Falcon And Winter Soldier Explained - Who Is Isaiah Bradley?

How Bradley Changes The Legacy Of Captain America Completely

Truth Red White & Black Captain America
Marvel Comics

Captain America: The First Avenger is a great film, but it also whitewashes much of the Second World War.

As HBO's Watchmen demonstrated powerfully the other year, race is at the centre of the narrative behind the United States. This means that, if you're going to comment on the idea of Captain America as an American symbol - one that transcends any government institution and cuts to the core idea of what the nation should be - then that necessitates a discussion on race as well.

Steve Rogers is in many ways the typical √úbermensch, and, ironically, Hitler's ideal Aryan specimen. He has blond hair, blue eyes, and is well built, and whether or not Jack Kirby and Joe Simon intended a level of irony with his physical appearance, to have Hitler's ideal man be the one to stand up to his tyranny is some serious poetic justice.

But there's also another thing to consider with Steve Rogers. The character was created in 1940, a time when de facto and de jure segregation pervaded the United States, and Jim Crow laws were enforced. The US military was segregated, and would remain that way until President Truman enacted Executive Order 9981 in 1948, by which point Captain America as a character had transitioned into his awkward "commie smasher" phase during the second Red Scare.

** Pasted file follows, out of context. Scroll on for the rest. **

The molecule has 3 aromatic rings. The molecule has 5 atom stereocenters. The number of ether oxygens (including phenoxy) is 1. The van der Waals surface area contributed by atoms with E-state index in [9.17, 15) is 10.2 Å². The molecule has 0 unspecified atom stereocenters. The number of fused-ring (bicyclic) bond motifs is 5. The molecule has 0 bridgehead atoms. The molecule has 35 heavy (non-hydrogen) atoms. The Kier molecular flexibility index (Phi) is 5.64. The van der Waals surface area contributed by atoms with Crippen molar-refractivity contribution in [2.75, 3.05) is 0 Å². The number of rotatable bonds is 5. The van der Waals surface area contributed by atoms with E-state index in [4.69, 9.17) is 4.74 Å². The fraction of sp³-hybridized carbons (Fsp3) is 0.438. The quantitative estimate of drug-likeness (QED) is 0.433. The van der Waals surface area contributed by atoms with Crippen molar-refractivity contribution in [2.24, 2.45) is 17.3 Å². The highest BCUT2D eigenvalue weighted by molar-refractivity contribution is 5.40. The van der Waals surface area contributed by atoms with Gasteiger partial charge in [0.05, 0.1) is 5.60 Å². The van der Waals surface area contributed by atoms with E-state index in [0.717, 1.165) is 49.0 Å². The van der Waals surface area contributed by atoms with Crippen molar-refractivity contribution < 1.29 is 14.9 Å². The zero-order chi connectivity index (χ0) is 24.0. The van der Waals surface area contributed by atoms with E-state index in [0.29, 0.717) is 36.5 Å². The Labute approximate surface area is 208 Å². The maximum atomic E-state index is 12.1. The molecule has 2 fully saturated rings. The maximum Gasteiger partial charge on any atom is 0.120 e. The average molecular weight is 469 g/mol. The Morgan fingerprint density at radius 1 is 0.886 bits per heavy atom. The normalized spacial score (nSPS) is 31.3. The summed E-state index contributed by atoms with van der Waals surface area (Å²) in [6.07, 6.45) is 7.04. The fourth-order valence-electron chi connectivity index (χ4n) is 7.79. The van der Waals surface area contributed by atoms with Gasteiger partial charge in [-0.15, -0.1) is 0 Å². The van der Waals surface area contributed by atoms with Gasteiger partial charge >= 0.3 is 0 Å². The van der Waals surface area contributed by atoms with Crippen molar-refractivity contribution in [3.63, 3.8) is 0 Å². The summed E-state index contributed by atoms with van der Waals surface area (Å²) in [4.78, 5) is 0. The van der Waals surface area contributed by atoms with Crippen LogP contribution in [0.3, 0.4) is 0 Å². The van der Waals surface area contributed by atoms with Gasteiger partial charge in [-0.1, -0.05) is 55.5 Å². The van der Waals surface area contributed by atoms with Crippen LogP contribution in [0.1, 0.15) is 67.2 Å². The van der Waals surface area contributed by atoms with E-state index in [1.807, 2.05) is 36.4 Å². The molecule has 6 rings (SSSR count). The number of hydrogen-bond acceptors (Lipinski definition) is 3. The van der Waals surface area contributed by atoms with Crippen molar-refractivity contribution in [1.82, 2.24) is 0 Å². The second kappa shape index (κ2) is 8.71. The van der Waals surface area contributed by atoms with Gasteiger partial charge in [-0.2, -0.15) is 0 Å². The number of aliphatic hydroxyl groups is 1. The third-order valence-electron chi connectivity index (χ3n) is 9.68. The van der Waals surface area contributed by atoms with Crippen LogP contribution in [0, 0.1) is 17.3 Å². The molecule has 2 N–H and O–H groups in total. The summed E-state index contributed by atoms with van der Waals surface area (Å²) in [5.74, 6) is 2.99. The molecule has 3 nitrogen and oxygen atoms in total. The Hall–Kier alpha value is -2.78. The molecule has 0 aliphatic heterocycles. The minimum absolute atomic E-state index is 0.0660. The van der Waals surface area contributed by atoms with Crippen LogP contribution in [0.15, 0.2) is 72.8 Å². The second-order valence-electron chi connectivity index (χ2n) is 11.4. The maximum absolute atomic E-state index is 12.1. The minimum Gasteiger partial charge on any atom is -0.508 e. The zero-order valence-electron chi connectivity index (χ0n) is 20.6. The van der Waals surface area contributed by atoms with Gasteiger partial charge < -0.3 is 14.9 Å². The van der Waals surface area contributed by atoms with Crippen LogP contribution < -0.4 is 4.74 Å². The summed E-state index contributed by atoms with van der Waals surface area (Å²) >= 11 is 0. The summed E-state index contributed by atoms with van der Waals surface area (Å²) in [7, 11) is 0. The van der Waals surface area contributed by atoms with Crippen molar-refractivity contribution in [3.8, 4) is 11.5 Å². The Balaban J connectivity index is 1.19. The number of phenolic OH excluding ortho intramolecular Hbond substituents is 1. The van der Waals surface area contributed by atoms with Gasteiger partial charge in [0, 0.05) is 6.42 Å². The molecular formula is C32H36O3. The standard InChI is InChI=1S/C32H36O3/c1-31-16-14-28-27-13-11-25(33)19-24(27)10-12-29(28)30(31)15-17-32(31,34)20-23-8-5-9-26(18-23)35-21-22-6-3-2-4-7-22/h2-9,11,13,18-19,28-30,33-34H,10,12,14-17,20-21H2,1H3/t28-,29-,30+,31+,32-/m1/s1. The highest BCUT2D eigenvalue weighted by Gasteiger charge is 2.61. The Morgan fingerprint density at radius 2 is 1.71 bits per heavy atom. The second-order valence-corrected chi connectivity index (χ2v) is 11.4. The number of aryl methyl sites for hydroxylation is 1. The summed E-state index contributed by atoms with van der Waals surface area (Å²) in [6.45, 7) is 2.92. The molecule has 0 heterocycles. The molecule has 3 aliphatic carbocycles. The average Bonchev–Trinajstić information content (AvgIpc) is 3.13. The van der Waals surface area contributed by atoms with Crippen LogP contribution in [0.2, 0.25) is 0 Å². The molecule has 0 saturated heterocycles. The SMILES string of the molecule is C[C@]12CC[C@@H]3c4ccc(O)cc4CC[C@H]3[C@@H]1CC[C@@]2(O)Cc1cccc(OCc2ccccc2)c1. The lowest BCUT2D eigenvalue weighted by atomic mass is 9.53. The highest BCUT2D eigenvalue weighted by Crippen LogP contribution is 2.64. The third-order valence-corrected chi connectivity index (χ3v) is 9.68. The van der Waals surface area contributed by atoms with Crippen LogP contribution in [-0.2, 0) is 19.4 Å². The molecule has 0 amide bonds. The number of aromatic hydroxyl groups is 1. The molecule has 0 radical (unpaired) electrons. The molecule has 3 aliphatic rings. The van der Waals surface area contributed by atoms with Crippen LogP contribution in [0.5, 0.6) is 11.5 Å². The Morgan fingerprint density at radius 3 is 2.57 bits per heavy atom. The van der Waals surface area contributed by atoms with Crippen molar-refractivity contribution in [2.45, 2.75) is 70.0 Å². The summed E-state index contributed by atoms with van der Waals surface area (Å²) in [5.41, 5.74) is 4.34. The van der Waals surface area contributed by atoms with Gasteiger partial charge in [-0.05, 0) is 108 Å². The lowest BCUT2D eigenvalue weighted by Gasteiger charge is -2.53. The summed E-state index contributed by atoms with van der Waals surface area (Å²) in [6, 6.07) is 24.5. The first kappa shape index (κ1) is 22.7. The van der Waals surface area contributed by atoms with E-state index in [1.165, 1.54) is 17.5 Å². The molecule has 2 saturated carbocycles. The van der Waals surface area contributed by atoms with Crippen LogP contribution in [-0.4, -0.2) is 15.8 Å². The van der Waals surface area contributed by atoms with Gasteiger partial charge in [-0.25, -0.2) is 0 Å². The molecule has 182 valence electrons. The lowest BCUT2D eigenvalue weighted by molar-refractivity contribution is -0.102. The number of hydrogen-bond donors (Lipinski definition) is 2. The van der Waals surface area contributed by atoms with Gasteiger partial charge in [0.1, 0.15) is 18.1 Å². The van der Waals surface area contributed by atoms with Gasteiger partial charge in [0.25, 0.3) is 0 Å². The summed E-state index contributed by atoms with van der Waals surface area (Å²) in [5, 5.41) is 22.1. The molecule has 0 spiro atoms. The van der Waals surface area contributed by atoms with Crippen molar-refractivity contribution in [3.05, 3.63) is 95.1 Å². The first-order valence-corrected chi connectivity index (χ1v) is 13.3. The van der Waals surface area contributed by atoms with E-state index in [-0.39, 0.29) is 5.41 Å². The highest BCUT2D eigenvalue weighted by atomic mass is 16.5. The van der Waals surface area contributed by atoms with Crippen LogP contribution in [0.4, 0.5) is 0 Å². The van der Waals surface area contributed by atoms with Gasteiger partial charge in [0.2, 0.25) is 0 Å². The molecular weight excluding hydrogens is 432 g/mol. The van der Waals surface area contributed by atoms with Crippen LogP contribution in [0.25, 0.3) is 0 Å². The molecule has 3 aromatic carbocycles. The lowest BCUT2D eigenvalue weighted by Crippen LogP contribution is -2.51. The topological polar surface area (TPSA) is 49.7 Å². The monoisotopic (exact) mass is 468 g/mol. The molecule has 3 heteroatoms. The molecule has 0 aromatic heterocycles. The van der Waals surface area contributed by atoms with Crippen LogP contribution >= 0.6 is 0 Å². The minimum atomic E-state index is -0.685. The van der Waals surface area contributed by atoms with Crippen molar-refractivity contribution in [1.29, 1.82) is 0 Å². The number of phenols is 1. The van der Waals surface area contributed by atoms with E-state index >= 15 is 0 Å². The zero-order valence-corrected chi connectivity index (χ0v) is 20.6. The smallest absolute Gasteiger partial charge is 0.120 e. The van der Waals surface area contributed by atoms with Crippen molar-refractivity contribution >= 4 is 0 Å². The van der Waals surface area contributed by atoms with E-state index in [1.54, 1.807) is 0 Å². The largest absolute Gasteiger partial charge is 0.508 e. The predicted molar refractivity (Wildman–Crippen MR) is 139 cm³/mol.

Captain America First Avenger Bucky
Marvel Studios

The point is that, despite being a fairly revolutionary character, arriving on the scene to defy Adolf Hitler at a time where the US was gripped by isolationism, racial injustice in the United States eluded Captain America.

It also eluded The First Avenger's sanitised depiction of World War II, which on top of de-politicising the conflict altogether, doesn't mention segregation at all. It is clear now, however, that the MCU is now making tentative steps to address that in The Falcon and the Winter Soldier with the introduction of Isaiah Bradley.

We can see that Isaiah was, like his comic book counterpart, struck from the history books in the MCU, and that he was also imprisoned but for much longer. The difference this time is that Steve never learned of the character's existence, and that Bradley himself isn't living the happy retirement he got in Truth: Red, White & Black.

The series is essentially inserting actual history back into the MCU, exploring how there's more to the legacy of Captain America than just Steve Rogers, and how race continues to inform the concept behind the character with John Walker now in the costume.

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Comics Editor
Comics Editor

WhatCulture's very own Comics Editor. Cats, comic books and spaghetti westerns are my thing. Talks about stuff @EwanRuinsThings